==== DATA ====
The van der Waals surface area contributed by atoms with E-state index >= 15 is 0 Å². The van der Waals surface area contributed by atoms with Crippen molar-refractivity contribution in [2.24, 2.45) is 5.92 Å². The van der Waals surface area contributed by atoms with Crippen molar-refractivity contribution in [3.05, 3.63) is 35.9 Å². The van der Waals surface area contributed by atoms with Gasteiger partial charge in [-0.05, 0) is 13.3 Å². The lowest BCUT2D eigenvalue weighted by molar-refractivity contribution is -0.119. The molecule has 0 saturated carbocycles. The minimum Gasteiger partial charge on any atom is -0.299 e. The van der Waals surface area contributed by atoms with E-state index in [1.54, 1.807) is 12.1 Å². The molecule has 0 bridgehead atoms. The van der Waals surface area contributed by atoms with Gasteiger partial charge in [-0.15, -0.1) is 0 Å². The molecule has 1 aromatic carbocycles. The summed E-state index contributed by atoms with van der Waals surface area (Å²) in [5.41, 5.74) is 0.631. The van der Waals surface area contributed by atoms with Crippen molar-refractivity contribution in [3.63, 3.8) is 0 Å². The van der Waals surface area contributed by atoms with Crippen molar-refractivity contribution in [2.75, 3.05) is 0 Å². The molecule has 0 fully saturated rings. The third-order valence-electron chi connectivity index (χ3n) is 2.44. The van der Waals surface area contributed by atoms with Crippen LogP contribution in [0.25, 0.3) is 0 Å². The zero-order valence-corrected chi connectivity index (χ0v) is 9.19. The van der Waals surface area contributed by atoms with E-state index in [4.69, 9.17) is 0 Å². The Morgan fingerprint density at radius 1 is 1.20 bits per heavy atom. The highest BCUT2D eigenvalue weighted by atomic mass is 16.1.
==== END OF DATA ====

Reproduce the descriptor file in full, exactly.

The van der Waals surface area contributed by atoms with E-state index >= 15 is 0 Å². The van der Waals surface area contributed by atoms with Crippen molar-refractivity contribution in [2.24, 2.45) is 5.92 Å². The van der Waals surface area contributed by atoms with Crippen molar-refractivity contribution in [3.05, 3.63) is 35.9 Å². The van der Waals surface area contributed by atoms with Gasteiger partial charge in [-0.05, 0) is 13.3 Å². The lowest BCUT2D eigenvalue weighted by molar-refractivity contribution is -0.119. The molecule has 0 saturated carbocycles. The minimum Gasteiger partial charge on any atom is -0.299 e. The van der Waals surface area contributed by atoms with E-state index in [1.54, 1.807) is 12.1 Å². The molecule has 0 bridgehead atoms. The van der Waals surface area contributed by atoms with Gasteiger partial charge in [-0.15, -0.1) is 0 Å². The molecule has 1 aromatic carbocycles. The summed E-state index contributed by atoms with van der Waals surface area (Å²) in [5.41, 5.74) is 0.631. The van der Waals surface area contributed by atoms with Crippen molar-refractivity contribution in [3.63, 3.8) is 0 Å². The van der Waals surface area contributed by atoms with Crippen molar-refractivity contribution in [2.75, 3.05) is 0 Å². The molecule has 0 fully saturated rings. The third-order valence-electron chi connectivity index (χ3n) is 2.44. The van der Waals surface area contributed by atoms with Crippen LogP contribution in [0.25, 0.3) is 0 Å². The zero-order valence-corrected chi connectivity index (χ0v) is 9.19. The van der Waals surface area contributed by atoms with E-state index in [4.69, 9.17) is 0 Å². The Morgan fingerprint density at radius 1 is 1.20 bits per heavy atom. The highest BCUT2D eigenvalue weighted by atomic mass is 16.1.